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Charles-Marie Widor

Charles-Marie Jean Albert Widor (February 21, 1844 - March 12, 1937) was a French organist, composer and teacher. He is best remembered today for the Toccata[?] from his Symphony for Organ No. 5, which is often played at the end of wedding ceremonies.

Widor was born in Lyon, and initially studied music there with his father, who was himself an organist. He got his first major job as an organist at the church of Saint-Sulpice in Paris in 1870, a post he held for the next 67 years. In 1890 he took over from Cesar Franck[?] as organ professor at the Paris Conservatoire[?], where he later also became composition professor.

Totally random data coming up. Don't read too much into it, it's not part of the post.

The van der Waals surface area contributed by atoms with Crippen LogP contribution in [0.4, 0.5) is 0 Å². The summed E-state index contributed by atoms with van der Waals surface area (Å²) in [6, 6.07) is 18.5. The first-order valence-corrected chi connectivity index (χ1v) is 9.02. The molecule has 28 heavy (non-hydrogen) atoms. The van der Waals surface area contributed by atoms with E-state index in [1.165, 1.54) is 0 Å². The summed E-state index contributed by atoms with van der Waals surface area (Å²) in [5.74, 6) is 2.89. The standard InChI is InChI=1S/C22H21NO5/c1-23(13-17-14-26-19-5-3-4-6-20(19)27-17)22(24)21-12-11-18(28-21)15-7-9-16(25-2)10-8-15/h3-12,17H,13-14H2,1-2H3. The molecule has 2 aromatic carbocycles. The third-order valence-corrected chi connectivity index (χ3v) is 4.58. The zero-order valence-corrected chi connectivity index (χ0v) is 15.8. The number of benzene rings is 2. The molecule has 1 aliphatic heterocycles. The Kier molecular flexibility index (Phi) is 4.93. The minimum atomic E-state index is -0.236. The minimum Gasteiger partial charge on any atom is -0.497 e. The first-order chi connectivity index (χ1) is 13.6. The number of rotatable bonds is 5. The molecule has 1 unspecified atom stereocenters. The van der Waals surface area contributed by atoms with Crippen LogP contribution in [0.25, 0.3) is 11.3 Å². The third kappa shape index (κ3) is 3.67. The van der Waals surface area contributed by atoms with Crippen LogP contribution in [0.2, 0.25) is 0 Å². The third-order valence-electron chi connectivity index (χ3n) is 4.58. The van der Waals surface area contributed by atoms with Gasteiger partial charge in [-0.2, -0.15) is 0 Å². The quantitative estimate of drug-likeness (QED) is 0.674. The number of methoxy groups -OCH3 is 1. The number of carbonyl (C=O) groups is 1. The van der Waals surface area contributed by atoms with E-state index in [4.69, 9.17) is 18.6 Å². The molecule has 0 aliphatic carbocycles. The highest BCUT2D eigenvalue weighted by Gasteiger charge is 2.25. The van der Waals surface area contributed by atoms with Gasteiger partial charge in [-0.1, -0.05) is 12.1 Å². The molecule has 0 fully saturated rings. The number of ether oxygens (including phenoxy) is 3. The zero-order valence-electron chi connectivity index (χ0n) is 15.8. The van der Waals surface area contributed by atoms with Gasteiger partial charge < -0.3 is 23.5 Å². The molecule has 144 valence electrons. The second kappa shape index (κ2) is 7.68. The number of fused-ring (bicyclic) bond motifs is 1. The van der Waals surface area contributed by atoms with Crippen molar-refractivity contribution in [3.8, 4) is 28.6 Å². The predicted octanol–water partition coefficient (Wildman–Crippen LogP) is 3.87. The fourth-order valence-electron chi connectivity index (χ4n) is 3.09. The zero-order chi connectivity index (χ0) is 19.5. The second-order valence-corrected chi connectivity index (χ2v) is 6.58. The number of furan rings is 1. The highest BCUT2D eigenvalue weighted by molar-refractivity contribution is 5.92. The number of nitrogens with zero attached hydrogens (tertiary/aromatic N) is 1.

Widor had several students in Paris who were to become famous composers in their own right, most notably Darius Milhaud and Marcel Dupré. He wrote music himself for a wide variety of instruments and ensembles, but only his works for organ are played with any regularity today. He wrote ten symphonies for the organ, of which the fifth is probably the best known thanks to its toccata finale.

Sound sample

  • Widor's "Toccata" (ogg format, 20 seconds, 79KB), from the Organ Symphony No. 5, probably Widor's best known movement

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